This is Ottoman calligraphy on the fabric covering of a sarcophagus at the Sultan Mahmud II Türbe in Sultanahmet. The mausoleum was built in 1840 and houses several family members. Here are some views of the türbe and attached cemetery. Mahmud II, a political reformer, was Sultan of the Ottoman Empire from 1808-39.
Here is a musical motif on an apartment door. This building is on the edge of the Bülbül (nightingale) neighborhood in the Beyğolu district. An earlier post shows a variety of apartment doors in my neighborhood, but none as unusual as this. Here is a larger view of the metalwork on this door:
The Sea of Marmara as seen from the Küçük Ayasofya neighborhood in Fatih. Some of these ships are probably waiting their turn to navigate the challenging Bosphorus. For details about how treacherous this can be, here is information about navigating your yacht through the straights.
This is part of the tile artwork at the Kabataş end of the Kabataş-Taksim funicular. Kabataş is on the Bosphorus which is convenient for its vapur stop.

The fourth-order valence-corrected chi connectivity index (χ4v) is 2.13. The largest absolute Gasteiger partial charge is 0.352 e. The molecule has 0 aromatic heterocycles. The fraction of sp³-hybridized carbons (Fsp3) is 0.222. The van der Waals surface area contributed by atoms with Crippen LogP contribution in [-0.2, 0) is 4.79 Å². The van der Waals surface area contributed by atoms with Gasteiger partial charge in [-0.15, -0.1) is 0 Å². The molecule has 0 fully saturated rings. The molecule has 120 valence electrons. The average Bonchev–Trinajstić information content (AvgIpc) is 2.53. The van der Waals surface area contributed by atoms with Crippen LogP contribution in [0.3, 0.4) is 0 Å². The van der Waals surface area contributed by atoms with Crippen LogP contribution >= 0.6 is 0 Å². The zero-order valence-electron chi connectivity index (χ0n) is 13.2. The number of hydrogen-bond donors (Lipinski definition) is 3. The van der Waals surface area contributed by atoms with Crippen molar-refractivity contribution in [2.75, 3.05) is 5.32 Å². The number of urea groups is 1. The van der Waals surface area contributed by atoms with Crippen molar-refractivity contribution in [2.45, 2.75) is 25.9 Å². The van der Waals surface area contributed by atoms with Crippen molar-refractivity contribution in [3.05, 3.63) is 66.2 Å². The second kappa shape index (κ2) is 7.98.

Here is a fairly close shot of the mosaic detail in one of the domes of the inner narthex at the Chora Church (museum). The original church, built in the 5th century, survived a number of disasters, both natural and man-made. The Byzantine mosaics date from the early 14th century. More about the church here.
This is a close-up of tiles found on the exterior wall of an apartment building on the far edge of the Fatih district, roughly here. This is very close to the northern end of the old city wall.
This dome is in the Tiled Kiosk at the Istanbul Archeology Museum(s). This kiosk was built as a garden pavilion by Mehmet II in 1472, and now holds displays of tiles and pottery. Mehmet II is the guy who conquered Constantinople – at the age of 21 – laying to rest the Byzantine Empire.
Seen on a wall in Kadıköy. The Turks call him Şarlo.
This is a view of the Serpentine Column. It is 2500 years old (just like this sarcophagus). The column was constructed by the Greeks from captured weapons melted down after they defeated the invading Persians at the Battle of Plataea (479 BC), and placed at the Apollo Temple at Delphi. This was another thing (like the obelisk) that Emperor Constantine purloined and brought to Constantinople 800 years later, and placed in the Hippodrome. It is found today in the Sultanahmet area of Istanbul. Here is a full view of the column.